Take the 2-minute tour ×
Stack Overflow is a question and answer site for professional and enthusiast programmers. It's 100% free, no registration required.

In JavaDoc of Session class the description of delete method is:

Remove a persistent instance from the datastore. The argument may be an instance associated with the receiving Session or a transient instance with an identifier associated with existing persistent state.

My questions are:

  1. I want to delete a detach object, can I use this method, AFAIK session first makes an object persistent from detach and then perform its operation. Am I right?
  2. If I am not sure about the existence of the object in database, should I use Session.get() to check the whether or not it is null and then perform delete operation or I can use directly delete operation?

Here is a code snippet:

public void removeUnallocatedUserIfExits(final long itemId) {
    getHibernateTemplate().execute(new HibernateCallback() {

        public Object doInHibernate(Session session) throws HibernateException, SQLException {
            session.flush();
            session.setCacheMode(CacheMode.IGNORE);
            UnallocatedUser unallocatedUser;
            if ((unallocatedUser = (UnallocatedUser) session.get(UnallocatedUser.class, itemId)) != null) {
                session.delete(unallocatedUser);
            }
            session.flush();
            return null;
        }
    });
}

Is the okay? Thank you.

share|improve this question

5 Answers 5

up vote 10 down vote accepted

or a transient instance with an identifier associated with existing persistent state

This means you can directly pass your entity to session.delete(), in order to delete that object. Further, you need not check whether the entity exist or not. There should be an exception if no record found in the database. In fact, we usually don't really get this case. We always delete an existing entity, I mean usual logic is like that. So, no need to do this,

SomeEntity ent = session.get(SomeEntity.class, '1234');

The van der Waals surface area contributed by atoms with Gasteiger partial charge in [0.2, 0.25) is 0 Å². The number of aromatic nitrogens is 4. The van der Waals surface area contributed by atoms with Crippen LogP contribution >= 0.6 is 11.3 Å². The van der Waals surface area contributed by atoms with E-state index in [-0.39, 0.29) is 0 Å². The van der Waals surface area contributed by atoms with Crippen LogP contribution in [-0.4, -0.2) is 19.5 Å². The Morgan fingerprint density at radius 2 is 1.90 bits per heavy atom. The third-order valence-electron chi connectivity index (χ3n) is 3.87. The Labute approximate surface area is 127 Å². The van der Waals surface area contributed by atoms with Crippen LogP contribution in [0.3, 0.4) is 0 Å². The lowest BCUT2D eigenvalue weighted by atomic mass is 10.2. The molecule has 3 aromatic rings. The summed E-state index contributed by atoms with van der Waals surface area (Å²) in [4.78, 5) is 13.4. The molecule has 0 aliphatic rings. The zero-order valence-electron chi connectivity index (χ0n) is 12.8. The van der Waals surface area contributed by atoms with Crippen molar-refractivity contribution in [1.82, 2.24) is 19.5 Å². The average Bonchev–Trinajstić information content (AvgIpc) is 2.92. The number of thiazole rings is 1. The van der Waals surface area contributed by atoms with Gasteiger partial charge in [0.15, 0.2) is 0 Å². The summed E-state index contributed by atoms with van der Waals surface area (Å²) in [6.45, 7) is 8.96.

session.delete(ent);

You can do this instead,

SomeEntity ent = new SomeEntity('1234'); // used constructor for brevity
session.delete(ent);

BTW, you can also use this version session.delete(String query),

sess.delete("from Employee e where e.id = '1234'"); // Just found it is deprecated
share|improve this answer

Try this...

public <T> T delete(T t) throws Exception {
    try {
        t = load(t);
        session.delete(t);
        session.flush();
    } catch (Exception e) {
        throw e;
    } finally {
        session.clear();
    }

    return t;
}

public <T> T load(T t) {
    session.buildLockRequest(LockOptions.NONE).lock(t);
    return t;
}
share|improve this answer

I want to delete a detach object, can I use this method, AFAIK session first makes an object persistent from detach and then perform its operation. Am I right?

If you know the identifier of the object you want to delete, then you can create an instance with its identifier set and pass it to session delete method. This instance would be considered to be in detached state ( since there is an identifier associated), however it will be internally reattached to session by Hibernate and then deleted.

If I am not sure about the existence of the object in database, should I use Session.get() to check the whether or not it is null and then perform delete operation or I can use directly delete operation?

The delete method will throw StaleObjectException if it cannot find the object to be deleted. So you can use exception handling to decide what to do in that case.

share|improve this answer

Just found one better solution:

Query q = session.createQuery("delete Entity where id = X");
q.executeUpdate();

Hibernate Delete query

share|improve this answer

You can easily achieve by following simple hibernate as follows,

Session session=getSession();  
String hql = "delete from Student where classId= :id"; 
session.createQuery(hql).setString("id", new Integer(id)).executeUpdate();
share|improve this answer

Your Answer

 
discard

By posting your answer, you agree to the privacy policy and terms of service.

Not the answer you're looking for? Browse other questions tagged or ask your own question.